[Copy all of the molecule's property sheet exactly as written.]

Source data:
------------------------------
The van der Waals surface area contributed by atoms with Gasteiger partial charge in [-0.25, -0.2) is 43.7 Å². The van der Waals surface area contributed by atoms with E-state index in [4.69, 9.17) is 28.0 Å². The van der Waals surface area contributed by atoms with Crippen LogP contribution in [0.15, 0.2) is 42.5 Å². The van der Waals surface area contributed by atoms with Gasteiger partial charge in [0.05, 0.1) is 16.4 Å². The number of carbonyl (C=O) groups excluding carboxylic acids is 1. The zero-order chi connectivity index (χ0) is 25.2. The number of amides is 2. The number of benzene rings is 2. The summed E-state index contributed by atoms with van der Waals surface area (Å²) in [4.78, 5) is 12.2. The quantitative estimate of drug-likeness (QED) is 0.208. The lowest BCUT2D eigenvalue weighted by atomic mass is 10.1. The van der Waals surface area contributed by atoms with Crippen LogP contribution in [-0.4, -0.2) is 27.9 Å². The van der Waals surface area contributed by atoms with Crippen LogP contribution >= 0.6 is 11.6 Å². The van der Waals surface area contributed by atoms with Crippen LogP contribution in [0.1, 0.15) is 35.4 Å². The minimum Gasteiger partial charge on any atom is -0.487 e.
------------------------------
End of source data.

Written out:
The van der Waals surface area contributed by atoms with Gasteiger partial charge in [-0.25, -0.2) is 43.7 Å². The van der Waals surface area contributed by atoms with E-state index in [4.69, 9.17) is 28.0 Å². The van der Waals surface area contributed by atoms with Crippen LogP contribution in [0.15, 0.2) is 42.5 Å². The van der Waals surface area contributed by atoms with Gasteiger partial charge in [0.05, 0.1) is 16.4 Å². The number of carbonyl (C=O) groups excluding carboxylic acids is 1. The zero-order chi connectivity index (χ0) is 25.2. The number of amides is 2. The number of benzene rings is 2. The summed E-state index contributed by atoms with van der Waals surface area (Å²) in [4.78, 5) is 12.2. The quantitative estimate of drug-likeness (QED) is 0.208. The lowest BCUT2D eigenvalue weighted by atomic mass is 10.1. The van der Waals surface area contributed by atoms with Crippen LogP contribution in [-0.4, -0.2) is 27.9 Å². The van der Waals surface area contributed by atoms with Crippen LogP contribution >= 0.6 is 11.6 Å². The van der Waals surface area contributed by atoms with Crippen LogP contribution in [0.1, 0.15) is 35.4 Å². The minimum Gasteiger partial charge on any atom is -0.487 e.